Introduction to TCP/IP
A Data Communications Model
TCP/IP Protocol Architecture
Network Access Layer
Addressing, Routing, and Multiplexing
The IP Address
Internet Routing Architecture
The Routing Table
Protocols, Ports, and Sockets
You need a good understanding of TCP/IP to be able to follow the details of the discussions of packet filtering in this book. If you are not already familiar with TCP/IP, we strongly recommend that you read at least this appendix. This appendix is adapted from Chapters 1 and 2 of TCP/IP Network Administration by Craig Hunt (O'Reilly & Associates, 1992). See that book for complete information about administering TCP/IP-based services.
The name TCP/IP refers to an entire suite of data communications protocols. The suite gets its name from two of the protocols that belong to it: the Transmission Control Protocol and the Internet Protocol. Although there are many other protocols in the suite, TCP and IP are certainly two of the most important.
The popularity of the TCP/IP protocols on the Internet did not grow rapidly just because the protocols were there, or because military agencies mandated their use. They met an important need (worldwide data communication) at the right time, and they had several important features that allowed them to meet this need. These are:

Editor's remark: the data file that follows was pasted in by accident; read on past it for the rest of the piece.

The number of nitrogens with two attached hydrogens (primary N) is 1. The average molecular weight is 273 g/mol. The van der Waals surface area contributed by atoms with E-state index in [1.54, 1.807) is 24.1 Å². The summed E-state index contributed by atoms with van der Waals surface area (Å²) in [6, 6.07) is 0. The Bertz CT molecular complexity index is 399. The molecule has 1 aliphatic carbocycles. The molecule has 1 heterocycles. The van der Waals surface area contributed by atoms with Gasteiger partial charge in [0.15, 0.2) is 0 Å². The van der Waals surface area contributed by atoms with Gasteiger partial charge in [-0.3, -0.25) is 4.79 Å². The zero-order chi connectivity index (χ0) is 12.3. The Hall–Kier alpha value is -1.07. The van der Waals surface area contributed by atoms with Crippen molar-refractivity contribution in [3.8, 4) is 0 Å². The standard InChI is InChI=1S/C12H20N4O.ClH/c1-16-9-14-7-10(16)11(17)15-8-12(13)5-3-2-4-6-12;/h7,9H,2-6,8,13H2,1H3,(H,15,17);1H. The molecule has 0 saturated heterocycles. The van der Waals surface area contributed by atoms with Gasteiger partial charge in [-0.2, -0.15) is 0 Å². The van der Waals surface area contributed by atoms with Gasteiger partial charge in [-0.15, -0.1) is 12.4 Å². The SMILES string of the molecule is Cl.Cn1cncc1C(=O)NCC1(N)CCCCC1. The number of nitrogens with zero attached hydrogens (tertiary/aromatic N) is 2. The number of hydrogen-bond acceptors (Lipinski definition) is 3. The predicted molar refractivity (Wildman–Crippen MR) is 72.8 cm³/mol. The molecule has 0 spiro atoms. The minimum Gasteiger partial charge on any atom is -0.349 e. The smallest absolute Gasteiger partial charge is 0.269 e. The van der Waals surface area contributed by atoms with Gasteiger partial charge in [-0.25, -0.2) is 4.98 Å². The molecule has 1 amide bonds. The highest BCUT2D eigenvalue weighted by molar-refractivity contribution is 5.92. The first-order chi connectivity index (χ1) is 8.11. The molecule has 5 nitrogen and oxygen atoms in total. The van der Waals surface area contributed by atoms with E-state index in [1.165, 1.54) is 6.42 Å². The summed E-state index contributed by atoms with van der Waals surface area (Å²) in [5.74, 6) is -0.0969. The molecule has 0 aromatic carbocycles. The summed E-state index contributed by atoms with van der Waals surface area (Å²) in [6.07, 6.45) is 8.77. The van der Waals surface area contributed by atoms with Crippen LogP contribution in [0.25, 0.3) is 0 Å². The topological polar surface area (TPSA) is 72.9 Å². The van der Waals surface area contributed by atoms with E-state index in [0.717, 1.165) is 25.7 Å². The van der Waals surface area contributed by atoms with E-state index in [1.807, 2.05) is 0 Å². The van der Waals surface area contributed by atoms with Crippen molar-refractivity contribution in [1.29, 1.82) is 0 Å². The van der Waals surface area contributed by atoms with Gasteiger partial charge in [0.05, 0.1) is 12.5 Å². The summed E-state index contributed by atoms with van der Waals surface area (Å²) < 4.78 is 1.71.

Open protocol standards, freely available and developed independently from any specific computer hardware or operating system. Because it is so widely supported, TCP/IP is ideal for uniting different hardware and software, even if you don't communicate over the Internet.
Independence from specific physical network hardware. This allows TCP/IP to integrate many different kinds of networks. TCP/IP can be run over an Ethernet, a token ring, a dial-up line, an X.25 net, and virtually any other kind of physical transmission media.
A common addressing scheme that allows any TCP/IP device to uniquely address any other device in the entire network, even if the network is as large as the worldwide Internet.
Standardized high-level protocols for consistent, widely available user services.
The open nature of TCP/IP protocols requires publicly available standards documents. All protocols in the TCP/IP protocol suite are defined in one of three Internet standards publications. A number of the protocols have been adopted as Military Standards (MIL STD). Others were published as Internet Engineering Notes (IEN) - though the IEN form of publication has now been abandoned. But most information about TCP/IP protocols is published as Requests for Comments (RFC). RFCs contain the latest versions of the specifications of all standard TCP/IP protocols. As the name "Request for Comments" implies, the style and content of these documents is much less rigid than most standards documents. RFCs contain a wide range of interesting and useful information, and are not limited to the formal specification of data communications protocols.
 Interested in finding out how Internet standards are created? Read The Internet Standards Process, RFC 1310.
As a network system administrator, you will no doubt read many of the RFCs yourself. Some contain practical advice and guidance that is simple to understand. Other RFCs contain protocol implementation specifications defined in terminology that is unique to data communications.